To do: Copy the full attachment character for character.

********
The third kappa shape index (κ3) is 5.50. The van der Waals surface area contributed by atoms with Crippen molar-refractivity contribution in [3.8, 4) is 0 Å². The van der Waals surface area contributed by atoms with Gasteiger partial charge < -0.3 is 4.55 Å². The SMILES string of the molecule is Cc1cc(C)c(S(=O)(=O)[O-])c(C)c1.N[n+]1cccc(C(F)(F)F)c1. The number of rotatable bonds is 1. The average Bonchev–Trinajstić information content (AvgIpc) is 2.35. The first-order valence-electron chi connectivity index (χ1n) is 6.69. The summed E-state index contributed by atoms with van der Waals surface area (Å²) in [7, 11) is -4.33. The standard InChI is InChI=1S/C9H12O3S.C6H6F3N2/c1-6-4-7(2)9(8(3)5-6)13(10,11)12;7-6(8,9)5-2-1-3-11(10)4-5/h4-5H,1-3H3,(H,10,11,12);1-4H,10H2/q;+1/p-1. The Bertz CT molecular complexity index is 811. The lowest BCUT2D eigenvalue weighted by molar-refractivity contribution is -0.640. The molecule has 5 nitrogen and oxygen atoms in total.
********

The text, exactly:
The third kappa shape index (κ3) is 5.50. The van der Waals surface area contributed by atoms with Crippen molar-refractivity contribution in [3.8, 4) is 0 Å². The van der Waals surface area contributed by atoms with Gasteiger partial charge < -0.3 is 4.55 Å². The SMILES string of the molecule is Cc1cc(C)c(S(=O)(=O)[O-])c(C)c1.N[n+]1cccc(C(F)(F)F)c1. The number of rotatable bonds is 1. The average Bonchev–Trinajstić information content (AvgIpc) is 2.35. The first-order valence-electron chi connectivity index (χ1n) is 6.69. The summed E-state index contributed by atoms with van der Waals surface area (Å²) in [7, 11) is -4.33. The standard InChI is InChI=1S/C9H12O3S.C6H6F3N2/c1-6-4-7(2)9(8(3)5-6)13(10,11)12;7-6(8,9)5-2-1-3-11(10)4-5/h4-5H,1-3H3,(H,10,11,12);1-4H,10H2/q;+1/p-1. The Bertz CT molecular complexity index is 811. The lowest BCUT2D eigenvalue weighted by molar-refractivity contribution is -0.640. The molecule has 5 nitrogen and oxygen atoms in total.